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The Elephant in the Room: Tackling Species Decline

Receiving the 2021 Tusk Wildlife Ranger Award from the Duke of Cambridge at the Tusk Conservation Awards last night was an honour I hardly thought was imaginable. I felt incredibly proud to stand shoulder to shoulder with fellow conservationists and be recognised internationally for the work we do, which so often goes unnoticed.

With generous funding from the award’s official sponsor – The Nick Maughan Foundation – we are now able to expand our efforts in Nigeria. Building on past successes at Yankari Game Reserve, I hope to continue tackling poaching and human-wildlife conflict to rebuild our elephant population here.

Indeed, Yankari Game Reserve is home to one of the largest surviving elephant populations in West Africa. Yet still, only 100-150 elephants here remain. This follows a wider decline in elephant numbers across the continent. In 1800, there may have been up to 26 million elephants in Africa alone. Today, there are just 415,000.

As humans increasingly expand into forest areas, fragmenting the natural habitats of elephants and disrupting their access to resources, the landscapes used by humans and elephants overlap. With the two groups brought into increasing contact, coexistence proves a delicate struggle and instances of human-wildlife conflict multiply.

For years, elephants have been killed by farmers trying to save their crops from elephants foraging in the night or by poachers allowed access to help guard the fields. But as climate change narrows the corridors of elephant habitats, and competition over space and resources increase, human-wildlife conflict has sadly intensified.

Failing to attend to this issue will have devastating consequences for both local communities and elephants themselves. As Dr Hugo Jackman from the Elephant Protection Initiative explains, ‘If existing conflicts are not resolved, and future conflicts not avoided, the prospect of Africa’s elephants thriving across their range in 2030 and beyond are bleak.’

It is not just human-wildlife conflict that is causing elephant populations to fall. In fact, decades of heavy poaching have also driven the species to the brink of extinction, with as many as 20,000 African elephants hunted for their ivory each year.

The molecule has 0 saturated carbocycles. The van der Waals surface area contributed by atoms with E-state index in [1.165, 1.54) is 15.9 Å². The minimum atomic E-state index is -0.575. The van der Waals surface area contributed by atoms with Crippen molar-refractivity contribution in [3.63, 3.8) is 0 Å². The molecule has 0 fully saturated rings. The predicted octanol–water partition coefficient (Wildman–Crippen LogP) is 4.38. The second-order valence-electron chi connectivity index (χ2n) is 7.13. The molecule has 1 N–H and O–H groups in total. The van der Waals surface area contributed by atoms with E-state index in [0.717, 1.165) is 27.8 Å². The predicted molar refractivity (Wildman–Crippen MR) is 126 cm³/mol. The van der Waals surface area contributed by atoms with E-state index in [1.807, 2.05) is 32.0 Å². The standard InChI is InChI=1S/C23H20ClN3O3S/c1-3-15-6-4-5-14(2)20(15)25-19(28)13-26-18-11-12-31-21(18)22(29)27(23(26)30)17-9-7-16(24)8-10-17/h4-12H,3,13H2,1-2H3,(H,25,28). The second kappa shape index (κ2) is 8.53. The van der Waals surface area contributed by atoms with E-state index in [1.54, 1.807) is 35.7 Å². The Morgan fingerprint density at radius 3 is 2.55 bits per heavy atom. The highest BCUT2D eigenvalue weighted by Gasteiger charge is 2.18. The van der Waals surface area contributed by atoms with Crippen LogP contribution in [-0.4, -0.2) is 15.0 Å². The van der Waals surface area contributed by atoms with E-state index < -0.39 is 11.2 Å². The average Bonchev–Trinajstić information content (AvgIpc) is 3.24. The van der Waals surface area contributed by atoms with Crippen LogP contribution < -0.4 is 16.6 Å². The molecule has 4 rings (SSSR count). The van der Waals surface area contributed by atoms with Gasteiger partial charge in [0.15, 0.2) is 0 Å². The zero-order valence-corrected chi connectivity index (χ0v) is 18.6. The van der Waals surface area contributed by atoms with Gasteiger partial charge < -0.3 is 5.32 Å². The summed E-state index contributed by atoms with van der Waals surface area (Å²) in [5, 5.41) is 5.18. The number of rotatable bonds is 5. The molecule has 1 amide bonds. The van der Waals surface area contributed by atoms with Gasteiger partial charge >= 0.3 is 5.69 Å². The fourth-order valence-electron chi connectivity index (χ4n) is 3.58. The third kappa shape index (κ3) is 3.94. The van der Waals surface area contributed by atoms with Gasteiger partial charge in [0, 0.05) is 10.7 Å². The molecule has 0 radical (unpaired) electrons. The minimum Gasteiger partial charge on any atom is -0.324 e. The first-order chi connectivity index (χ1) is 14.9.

In countries such as Mozambique, elephants have endured such rampant ivory poaching that an increased number have come to be born tuskless, leading scientists to believe the species was effectively genetically engineered by extreme pressures caused by human activity.

Due to the severity of the threat to elephants today, savannah elephants and forest elephants are now classified as endangered and critically endangered, respectively.

Nonetheless, there is cause for optimism.

Following concerted efforts at Yankari Game Reserve, myself and my colleagues managed to reduce poaching to a rare anomaly. Previously, as many as 20 elephants were killed in the reserve by poachers each year. Yet by 2020, only one elephant carcass with signs of gunshot wounds was found, with the perpetrator quickly arrested. And in the five years beforehand, no elephants were killed by poachers.

To deliver these results, I advocated for the wider use of technology, such as GPS tracking devices, to enable rangers to closely monitor elephant herds in real time and issue alerts whenever elephants strayed outside of the reserve or came into danger.

Working with my fellow rangers, I also implemented an elephant guardian programme to decrease instances of elephant-human conflict. The guardians act as an additional early warning system to alert rangers whenever there is a risk of damage to crops.

Clearly, great strides have already been made. But I know we can go one step further. Securing long-term community support for conservation projects, and transforming attitudes towards rangers, will be crucial to safeguarding elephant populations in the years to come.

Working to achieve this, I coordinate school visits alongside the Wildlife Conservation Society to introduce children to the wildlife living on their doorstep. I hope that through sharing my joy of local wildlife, I can inspire the next generation to take up the mantle of conservationism.

Working as a wildlife ranger is often a thankless job – one that is risky, poorly paid, and involves long periods away from home. But I hope that winning the Tusk Wildlife Ranger Award this week will inspire others to see that protecting wildlife is priceless.

By Suleiman Saidu, 2021 Tusk Wildlife Ranger Award recipient


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